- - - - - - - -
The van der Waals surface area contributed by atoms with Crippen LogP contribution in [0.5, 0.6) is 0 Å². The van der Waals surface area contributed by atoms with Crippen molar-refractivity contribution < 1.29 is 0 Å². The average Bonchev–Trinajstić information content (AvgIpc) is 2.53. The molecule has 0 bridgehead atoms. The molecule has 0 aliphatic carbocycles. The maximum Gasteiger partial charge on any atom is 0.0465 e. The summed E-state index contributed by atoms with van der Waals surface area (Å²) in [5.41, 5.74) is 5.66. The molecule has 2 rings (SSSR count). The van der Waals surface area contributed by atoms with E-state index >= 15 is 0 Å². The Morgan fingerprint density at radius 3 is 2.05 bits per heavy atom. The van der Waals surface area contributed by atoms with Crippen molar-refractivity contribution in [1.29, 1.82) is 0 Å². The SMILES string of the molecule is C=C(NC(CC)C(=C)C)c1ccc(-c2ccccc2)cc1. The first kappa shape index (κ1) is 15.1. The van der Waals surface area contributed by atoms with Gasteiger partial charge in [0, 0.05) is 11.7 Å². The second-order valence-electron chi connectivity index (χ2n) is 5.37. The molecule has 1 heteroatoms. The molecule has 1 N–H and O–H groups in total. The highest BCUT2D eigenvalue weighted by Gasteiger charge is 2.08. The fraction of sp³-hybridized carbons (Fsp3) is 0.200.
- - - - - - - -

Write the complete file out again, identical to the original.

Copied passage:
The van der Waals surface area contributed by atoms with Crippen LogP contribution in [0.5, 0.6) is 0 Å². The van der Waals surface area contributed by atoms with Crippen molar-refractivity contribution < 1.29 is 0 Å². The average Bonchev–Trinajstić information content (AvgIpc) is 2.53. The molecule has 0 bridgehead atoms. The molecule has 0 aliphatic carbocycles. The maximum Gasteiger partial charge on any atom is 0.0465 e. The summed E-state index contributed by atoms with van der Waals surface area (Å²) in [5.41, 5.74) is 5.66. The molecule has 2 rings (SSSR count). The van der Waals surface area contributed by atoms with E-state index >= 15 is 0 Å². The Morgan fingerprint density at radius 3 is 2.05 bits per heavy atom. The van der Waals surface area contributed by atoms with Crippen molar-refractivity contribution in [1.29, 1.82) is 0 Å². The SMILES string of the molecule is C=C(NC(CC)C(=C)C)c1ccc(-c2ccccc2)cc1. The first kappa shape index (κ1) is 15.1. The van der Waals surface area contributed by atoms with Gasteiger partial charge in [0, 0.05) is 11.7 Å². The second-order valence-electron chi connectivity index (χ2n) is 5.37. The molecule has 1 heteroatoms. The molecule has 1 N–H and O–H groups in total. The highest BCUT2D eigenvalue weighted by Gasteiger charge is 2.08. The fraction of sp³-hybridized carbons (Fsp3) is 0.200.